FV function
Returns the future value of an investment based on periodic, constant payments and a constant interest rate.
Syntax
FV(rate,nper,pmt,pv,type)
For a more complete description of the arguments in FV and for more information on annuity functions, see PV.
Rate is the interest rate per period.
Nper is the total number of payment periods in an annuity.
Pmt is the payment made each period; it cannot change over the life of the annuity. Typically, pmt contains principal and interest but no other fees or taxes. If pmt is omitted, you must include the pv argument.
Pv is the present value, or the lumpsum amount that a series of future payments is worth right now. If pv is omitted, it is assumed to be 0 (zero), and you must include the pmt argument.
Type is the number 0 or 1 and indicates when payments are due. If type is omitted, it is assumed to be 0.
Set type equal to 
If payments are due 
0 
At the end of the period 
1 
At the beginning of the period 
Remarks

Make sure that you are consistent about the units you use for specifying rate and nper. If you make monthly payments on a fouryear loan at 12 percent annual interest, use 12%/12 for rate and 4*12 for nper. If you make annual payments on the same loan, use 12% for rate and 4 for nper.

For all the arguments, cash you pay out, such as deposits to savings, is represented by negative numbers; cash you receive, such as dividend checks, is represented by positive numbers.
Example 1
The example may be easier to understand if you copy it to a blank worksheet.
How to copy an example

Create a blank workbook or worksheet.

Select the example in the Help topic.
Note Do not select the row or column headers.
Selecting an example from Help

Press CTRL+C.

In the worksheet, select cell A1, and press CTRL+V.

To switch between viewing the results and viewing the formulas that return the results, press CTRL+` (grave accent), or on the Formulas tab, in the Formula Auditing group, click the Show Formulas button.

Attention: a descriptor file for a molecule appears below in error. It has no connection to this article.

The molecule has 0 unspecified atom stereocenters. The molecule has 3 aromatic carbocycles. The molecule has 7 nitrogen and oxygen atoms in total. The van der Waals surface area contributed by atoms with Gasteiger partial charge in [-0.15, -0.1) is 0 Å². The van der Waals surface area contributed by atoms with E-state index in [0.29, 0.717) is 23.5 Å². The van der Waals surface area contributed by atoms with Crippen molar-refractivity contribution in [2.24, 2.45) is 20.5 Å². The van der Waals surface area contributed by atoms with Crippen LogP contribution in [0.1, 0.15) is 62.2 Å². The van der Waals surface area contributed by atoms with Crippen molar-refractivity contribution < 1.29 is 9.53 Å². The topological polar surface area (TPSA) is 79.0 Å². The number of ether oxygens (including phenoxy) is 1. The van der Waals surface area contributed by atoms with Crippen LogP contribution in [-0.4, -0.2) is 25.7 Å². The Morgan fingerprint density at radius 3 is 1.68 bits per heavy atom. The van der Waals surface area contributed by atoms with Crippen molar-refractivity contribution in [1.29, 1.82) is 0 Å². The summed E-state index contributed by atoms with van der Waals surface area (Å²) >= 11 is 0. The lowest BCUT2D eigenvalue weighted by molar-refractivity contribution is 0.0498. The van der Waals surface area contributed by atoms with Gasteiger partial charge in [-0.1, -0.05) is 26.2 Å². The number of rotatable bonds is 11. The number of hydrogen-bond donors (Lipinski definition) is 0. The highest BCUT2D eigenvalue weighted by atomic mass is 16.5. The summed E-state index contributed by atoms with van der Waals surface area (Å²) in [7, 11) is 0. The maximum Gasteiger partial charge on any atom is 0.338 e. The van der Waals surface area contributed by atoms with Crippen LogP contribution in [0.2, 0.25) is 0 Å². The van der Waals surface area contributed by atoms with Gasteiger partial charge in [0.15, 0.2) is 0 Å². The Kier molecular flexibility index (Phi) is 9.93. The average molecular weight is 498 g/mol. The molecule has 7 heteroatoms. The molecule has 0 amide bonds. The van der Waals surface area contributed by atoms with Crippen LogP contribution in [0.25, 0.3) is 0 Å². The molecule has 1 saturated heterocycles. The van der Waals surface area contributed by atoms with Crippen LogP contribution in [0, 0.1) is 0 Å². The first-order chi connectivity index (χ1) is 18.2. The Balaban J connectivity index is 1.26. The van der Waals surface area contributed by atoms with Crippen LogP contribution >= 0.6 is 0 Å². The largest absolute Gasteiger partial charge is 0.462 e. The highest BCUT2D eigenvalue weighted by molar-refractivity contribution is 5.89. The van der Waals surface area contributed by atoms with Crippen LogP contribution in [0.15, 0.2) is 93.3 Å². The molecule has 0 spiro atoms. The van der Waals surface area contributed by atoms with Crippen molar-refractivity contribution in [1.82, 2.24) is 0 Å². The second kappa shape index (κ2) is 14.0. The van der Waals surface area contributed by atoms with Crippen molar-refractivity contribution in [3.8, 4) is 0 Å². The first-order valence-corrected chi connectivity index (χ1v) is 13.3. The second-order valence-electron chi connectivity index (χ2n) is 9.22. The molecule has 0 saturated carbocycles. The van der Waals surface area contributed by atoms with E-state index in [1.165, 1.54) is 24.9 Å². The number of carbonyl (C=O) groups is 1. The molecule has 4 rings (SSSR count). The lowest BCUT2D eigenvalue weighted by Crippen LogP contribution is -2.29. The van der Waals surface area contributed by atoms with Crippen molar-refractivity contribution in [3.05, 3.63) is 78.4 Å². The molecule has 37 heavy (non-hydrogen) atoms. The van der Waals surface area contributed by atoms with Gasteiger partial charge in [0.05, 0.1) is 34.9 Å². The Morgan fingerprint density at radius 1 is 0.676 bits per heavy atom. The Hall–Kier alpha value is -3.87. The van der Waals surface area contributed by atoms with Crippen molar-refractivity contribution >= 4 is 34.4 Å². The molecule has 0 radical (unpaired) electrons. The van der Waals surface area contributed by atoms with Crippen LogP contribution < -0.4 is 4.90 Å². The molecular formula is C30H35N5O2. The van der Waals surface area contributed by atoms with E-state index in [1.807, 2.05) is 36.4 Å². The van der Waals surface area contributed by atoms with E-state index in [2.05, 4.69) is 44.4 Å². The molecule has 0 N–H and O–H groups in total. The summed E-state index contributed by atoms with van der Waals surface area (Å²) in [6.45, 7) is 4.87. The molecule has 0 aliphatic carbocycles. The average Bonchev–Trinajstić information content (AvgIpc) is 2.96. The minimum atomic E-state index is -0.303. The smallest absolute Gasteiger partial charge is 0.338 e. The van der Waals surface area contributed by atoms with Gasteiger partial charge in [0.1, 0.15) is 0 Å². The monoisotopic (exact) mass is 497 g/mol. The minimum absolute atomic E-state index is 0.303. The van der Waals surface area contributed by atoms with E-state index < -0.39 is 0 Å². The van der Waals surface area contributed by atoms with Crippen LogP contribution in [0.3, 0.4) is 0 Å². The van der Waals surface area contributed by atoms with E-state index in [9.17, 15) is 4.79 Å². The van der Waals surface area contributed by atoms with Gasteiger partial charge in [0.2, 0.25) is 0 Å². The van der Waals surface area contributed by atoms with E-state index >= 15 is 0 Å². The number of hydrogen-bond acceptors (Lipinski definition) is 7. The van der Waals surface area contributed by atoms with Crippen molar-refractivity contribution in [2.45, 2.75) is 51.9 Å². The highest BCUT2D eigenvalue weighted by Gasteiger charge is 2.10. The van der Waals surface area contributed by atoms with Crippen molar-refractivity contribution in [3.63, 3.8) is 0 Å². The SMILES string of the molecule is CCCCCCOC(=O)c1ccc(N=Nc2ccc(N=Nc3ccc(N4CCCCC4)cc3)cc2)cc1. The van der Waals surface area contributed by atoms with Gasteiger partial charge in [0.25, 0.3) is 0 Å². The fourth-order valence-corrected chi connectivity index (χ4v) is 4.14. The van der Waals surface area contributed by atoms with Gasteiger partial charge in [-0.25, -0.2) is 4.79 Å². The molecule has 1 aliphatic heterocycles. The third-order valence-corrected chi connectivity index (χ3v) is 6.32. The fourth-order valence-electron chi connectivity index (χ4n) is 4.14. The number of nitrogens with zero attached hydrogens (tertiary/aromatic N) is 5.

Note The annual interest rate is divided by 12 because it is compounded monthly.
Example 2
The example may be easier to understand if you copy it to a blank worksheet.
How to copy an example

Create a blank workbook or worksheet.

Select the example in the Help topic.
Note Do not select the row or column headers.
Selecting an example from Help

Press CTRL+C.

In the worksheet, select cell A1, and press CTRL+V.

To switch between viewing the results and viewing the formulas that return the results, press CTRL+` (grave accent), or on the Formulas tab, in the Formula Auditing group, click the Show Formulas button.


Note The annual interest rate is divided by 12 because it is compounded monthly.
Example 3
The example may be easier to understand if you copy it to a blank worksheet.
How to copy an example

Create a blank workbook or worksheet.

Select the example in the Help topic.
Note Do not select the row or column headers.
Selecting an example from Help

Press CTRL+C.

In the worksheet, select cell A1, and press CTRL+V.

To switch between viewing the results and viewing the formulas that return the results, press CTRL+` (grave accent), or on the Formulas tab, in the Formula Auditing group, click the Show Formulas button.


Note The annual interest rate is divided by 12 because it is compounded monthly.
Example 4
The example may be easier to understand if you copy it to a blank worksheet.
How to copy an example

Create a blank workbook or worksheet.

Select the example in the Help topic.
Note Do not select the row or column headers.
Selecting an example from Help

Press CTRL+C.

In the worksheet, select cell A1, and press CTRL+V.

To switch between viewing the results and viewing the formulas that return the results, press CTRL+` (grave accent), or on the Formulas tab, in the Formula Auditing group, click the Show Formulas button.


Note The annual interest rate is divided by 12 because it is compounded monthly.